Nissan is said to cut China sales outlook as market sputters


TOKYO • Nissan Motor Co Ltd i s cutting a future target for China car sales by about 8%, people familiar with the matter said, signalling that the downturn in the world’s biggest car market may be an extended one.

Nissan and Dongfeng Motor Corp now forecast that their joint venture will sell 2.39 million vehicles in 2022, the end of the current mid-term plan.

That’s a reduction of 220,000 units from the previous target, the people said, asking not to be identified because the outlook isn’t public.

Including imports, they sold a total of 1.56 million vehicles in China in 2018, an increase of 3.4%.

One key factor is that Nissan is in between models at a time when the market is weak. Passenger vehicle sales in the country fell 6% to 22.7 million units last year, the first decline since the early 1990s, while ongoing trade tensions with the US threaten to dampen demand even further.

No major new Nissan models are planned for the China market through 2020, and its luxury Infiniti brand plans no new vehicles through 2021, the people said.

“Fresh new models is what keeps traffic coming to the showroom,” said Bill Russo, CEO of Shanghai-based consultancy Automobility Ltd. “It’s especially true in hyper competitive markets like China.”

Nicholas Maxfield, a spokesman for Yokohama-based Nissan, declined to comment on the new targets. A spokesperson for Wuhan, Chinabased Dongfeng said the company didn’t have any immediate comment.

Dongfeng shares fell as much as 2.2% in Hong Kong yesterday, while Nissan was mostly unchanged in Tokyo.

China was a key priority for Carlos Ghosn, the former chairman of Nissan and its alliance with Renault SA and Mitsubishi Motors Corp, before he was charged with falsifying financial information and breach of trust late last year.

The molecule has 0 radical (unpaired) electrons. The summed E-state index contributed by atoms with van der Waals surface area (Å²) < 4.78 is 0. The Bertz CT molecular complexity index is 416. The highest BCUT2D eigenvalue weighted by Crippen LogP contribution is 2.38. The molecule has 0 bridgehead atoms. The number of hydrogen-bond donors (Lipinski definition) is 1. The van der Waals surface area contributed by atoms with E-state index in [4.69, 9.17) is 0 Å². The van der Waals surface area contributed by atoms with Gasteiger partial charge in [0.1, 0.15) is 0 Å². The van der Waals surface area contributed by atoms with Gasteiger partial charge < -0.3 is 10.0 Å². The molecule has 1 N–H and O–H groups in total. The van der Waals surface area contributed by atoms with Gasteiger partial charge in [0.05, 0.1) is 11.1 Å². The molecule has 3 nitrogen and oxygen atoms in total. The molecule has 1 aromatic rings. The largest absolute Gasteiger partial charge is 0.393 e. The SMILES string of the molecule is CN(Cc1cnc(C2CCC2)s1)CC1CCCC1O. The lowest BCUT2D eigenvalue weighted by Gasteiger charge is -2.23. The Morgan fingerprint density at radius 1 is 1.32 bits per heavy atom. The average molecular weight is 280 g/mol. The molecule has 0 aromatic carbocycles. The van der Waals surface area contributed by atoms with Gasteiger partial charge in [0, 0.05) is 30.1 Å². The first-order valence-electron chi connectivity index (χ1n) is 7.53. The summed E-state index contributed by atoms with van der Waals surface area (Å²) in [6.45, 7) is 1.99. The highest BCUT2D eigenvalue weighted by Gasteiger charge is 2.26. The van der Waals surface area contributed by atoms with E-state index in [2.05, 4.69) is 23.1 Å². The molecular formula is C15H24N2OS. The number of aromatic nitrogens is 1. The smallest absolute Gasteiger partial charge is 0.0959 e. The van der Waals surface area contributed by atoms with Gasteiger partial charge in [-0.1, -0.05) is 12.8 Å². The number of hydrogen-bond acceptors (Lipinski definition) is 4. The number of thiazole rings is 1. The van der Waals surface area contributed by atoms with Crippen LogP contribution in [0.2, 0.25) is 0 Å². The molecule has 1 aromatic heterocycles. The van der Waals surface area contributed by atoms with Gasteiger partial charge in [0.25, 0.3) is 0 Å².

While Nissan CEO Hiroto Saikawa remains committed to China, he is embarking on a programme to put profitability before growth, said the people. Saikawa has criticised Nissan’s strategy of offering above-average incentives and sacrificing profits for market share in the US.

Given current conditions, this is probably t he r ig ht approac h, according to Janet Lewis, analyst at Macquarie Capital Securities (Japan) Ltd. “The move by Saikawa to improve the profitability of sales, even if it means a lower market share, is correct.”

Nissan’s mid-term plan calls for an operating profit margin of 8% on revenue of ¥16.5 trillion (RM601.58 billion) by 2022, with China contributing almost a third of revenue.

Ghosn had pledged to invest US$9 billion and introduce a slew of new electric vehicles, as Nissan vies with global rivals including Volkswagen AG and General Motors Co to become the largest electrified vehicle maker in the country. — Bloomberg